Payal Singhal in Dubai: meet the designer making Indian-wear accessible
If you’re attending a Diwali party this month, consider an outfit from the designer’s latest versatile collection, now available at The Rack by Kachins
Payal Singhal this year celebrated her 20th anniversary as a fashion designer with a knockout show at Lakme Fashion Week in Mumbai – where she got celebrity couple-of-the-moment Farhan Akhtar and Shibani Dandekar to walk the runway together – and a trunk show in Dubai. Her collection, PS20, was displayed at The Rack by Kachins, which will stock select pieces by the designer at its Al Wasl Road boutique in time for Diwali, which is on Sunday, October 27. The range is an homage to the Indo-western patterns, embroidery and designs that Singhal has created over the past two decades – a fusion of Indian and western wear that lends itself to formal occasions, such as weddings and Diwali parties, as well as a night out. Dressed in her trademark black, but surrounded by the splashes of colour she has brought to life, Singhal tells us more about the Indo-western aesthetic.
How would you describe Indian clothing today?
Indian fashion is something that has always incorporated art, culture and craft. There are many elements of Indian fashion that are now simply fashion, and seen on international runways. The tunic is Indian, for example, but it is everywhere now, while the use of colour and embroidery is slowly taking centre stage, too. That’s where my aesthetic comes in. I love playing with colour and drama, as well as using Indian prints and textiles. In terms of Indo-western wear, much like the global fashion scene, trends such as bohemia and using folk art are in vogue. I see a lot of neon pops, while comfortable and breathable clothes and fabrics are also here to stay.
What’s your biggest no-no when styling and accessorising Indo-western clothing?
Overdoing it. Accessories have to be minimal, since our clothing is usually so colourful. My teacher, Jeannie Naoroji, told me about this French lady who had one elegant dress and wore it repeatedly. When she was questioned about this, she said: ‘I would rather be elegant all the time than fail at something new.’
What are some of the fabrics, techniques and styles you focused on for the PS20 collection?
I am trying to recreate the magic of fashion that appealed to me in college. I am reinventing my design roots and reworking them, but using fabrics that are new to me or are much more mature, such as wool and silk. I have also used my favourite zardozi, but it’s now done with neon thread in keeping with a more international aesthetic.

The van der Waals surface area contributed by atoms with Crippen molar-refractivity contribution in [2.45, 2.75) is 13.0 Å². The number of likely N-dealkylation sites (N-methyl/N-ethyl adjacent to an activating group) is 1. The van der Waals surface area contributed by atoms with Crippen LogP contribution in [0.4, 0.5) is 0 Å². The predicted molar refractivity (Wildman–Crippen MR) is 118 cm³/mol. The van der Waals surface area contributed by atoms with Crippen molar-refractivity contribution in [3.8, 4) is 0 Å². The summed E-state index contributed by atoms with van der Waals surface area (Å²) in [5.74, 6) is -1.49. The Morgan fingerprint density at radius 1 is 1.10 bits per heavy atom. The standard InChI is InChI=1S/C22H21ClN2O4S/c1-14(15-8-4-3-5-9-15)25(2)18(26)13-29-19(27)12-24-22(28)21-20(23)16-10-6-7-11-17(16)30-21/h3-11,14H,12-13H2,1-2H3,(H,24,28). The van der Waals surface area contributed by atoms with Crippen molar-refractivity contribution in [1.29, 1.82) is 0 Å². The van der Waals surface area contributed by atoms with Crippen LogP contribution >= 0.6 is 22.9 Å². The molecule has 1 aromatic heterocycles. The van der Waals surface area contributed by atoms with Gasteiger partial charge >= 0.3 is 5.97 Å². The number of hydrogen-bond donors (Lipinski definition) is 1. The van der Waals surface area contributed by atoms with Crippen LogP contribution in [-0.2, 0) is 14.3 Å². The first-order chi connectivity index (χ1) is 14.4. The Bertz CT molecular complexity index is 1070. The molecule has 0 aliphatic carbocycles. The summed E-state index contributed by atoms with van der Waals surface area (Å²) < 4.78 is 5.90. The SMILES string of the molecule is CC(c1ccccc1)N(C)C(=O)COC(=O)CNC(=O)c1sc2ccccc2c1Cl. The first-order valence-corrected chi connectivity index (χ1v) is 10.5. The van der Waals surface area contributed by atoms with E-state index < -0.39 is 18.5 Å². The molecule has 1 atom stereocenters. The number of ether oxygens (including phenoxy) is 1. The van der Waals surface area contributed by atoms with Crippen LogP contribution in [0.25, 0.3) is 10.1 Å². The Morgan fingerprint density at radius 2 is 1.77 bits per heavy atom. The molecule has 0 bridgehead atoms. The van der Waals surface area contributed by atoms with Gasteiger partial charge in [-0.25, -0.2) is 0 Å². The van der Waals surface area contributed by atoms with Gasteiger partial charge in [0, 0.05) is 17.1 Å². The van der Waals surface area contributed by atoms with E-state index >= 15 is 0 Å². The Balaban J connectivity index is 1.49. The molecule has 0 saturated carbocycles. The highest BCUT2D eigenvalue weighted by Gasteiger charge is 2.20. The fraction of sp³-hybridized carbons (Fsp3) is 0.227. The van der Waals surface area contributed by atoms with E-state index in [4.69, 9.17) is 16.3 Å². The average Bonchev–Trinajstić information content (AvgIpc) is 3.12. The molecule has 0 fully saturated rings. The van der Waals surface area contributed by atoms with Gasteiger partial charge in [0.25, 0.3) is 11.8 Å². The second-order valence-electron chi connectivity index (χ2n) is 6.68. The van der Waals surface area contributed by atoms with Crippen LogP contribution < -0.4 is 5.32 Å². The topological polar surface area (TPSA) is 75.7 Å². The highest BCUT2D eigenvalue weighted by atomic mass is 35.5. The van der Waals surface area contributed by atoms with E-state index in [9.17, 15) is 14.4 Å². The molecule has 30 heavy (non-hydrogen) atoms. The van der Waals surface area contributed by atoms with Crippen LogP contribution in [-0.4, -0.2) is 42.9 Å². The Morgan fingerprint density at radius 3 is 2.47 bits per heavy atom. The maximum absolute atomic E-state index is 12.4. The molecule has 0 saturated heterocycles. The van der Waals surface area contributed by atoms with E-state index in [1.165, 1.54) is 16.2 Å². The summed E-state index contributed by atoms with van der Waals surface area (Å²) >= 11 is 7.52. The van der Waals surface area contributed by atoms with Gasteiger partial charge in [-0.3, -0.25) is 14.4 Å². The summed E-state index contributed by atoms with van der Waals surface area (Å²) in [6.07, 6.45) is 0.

What’s your favourite fabric to work with, and why?
I love to work with crepe de chine because it has a great fall, it takes embroidery and stitches well, and can be worn in winter or summer. I may need to work with neoprene some day; it may well be the material needed in the space age, so I’ll definitely try that out, maybe after another 20 years.
Indian fashion shows, notably Lakme, have become as much about celebrity models as the clothes on display. What do you think this brings to the show?
Using models who actually love the brand can bring a certain legitimacy – OK, I like this celebrity’s look and she likes this brand, so I should try it out. I only use muses who are friends of the brand as I feel there should be a connection between the model and the brand. Aditi Rao Hydari, Diana Penty and Shibani Dandekar wear my outfits off the ramp as well.
Embellished Indian clothing was traditionally restricted for monied clients. With a rising middle class travelling the world to live and work in countries such as the UAE, do you see that affecting your customer profile?
I have always believed in affordable luxury and slow fashion; it’s why my brand has always appealed to the educated and clued-in middle class. My couture line goes up to 5 lakh rupees [Dh26,000], while my ready-to-wear collections start at 1,000 rupees [Dh50]. I don’t think anyone should spend more than that. Also, there is so much product in the market that we as customers need to slow down and see what it is that we really need. The Vogue sustainability conference is bringing the concept of slow and sustainable fashion to the masses, and that is the need of the hour.
Modest fashion and plus-size fashion are buzzwords. What do you think of these movements?
Indian fashion and modest fashion go hand-in-hand. We excel in doing [an attractive] peek-a-boo with our clothes without actually showing anything.
I also took part in a trade show in Paris called Who’s Next, with the launch of PS Pret called Musafir, or nomad. It includes loose and flowing kaftan tunics and dhoti pants with my trademark ikat print, which are influenced by my personal aesthetic of comfort. As someone who is plus size myself, I welcome this change in attitude, and I love discovering – and designing – new and better options for myself and others like me.
Updated: October 7, 2019 06:55 PM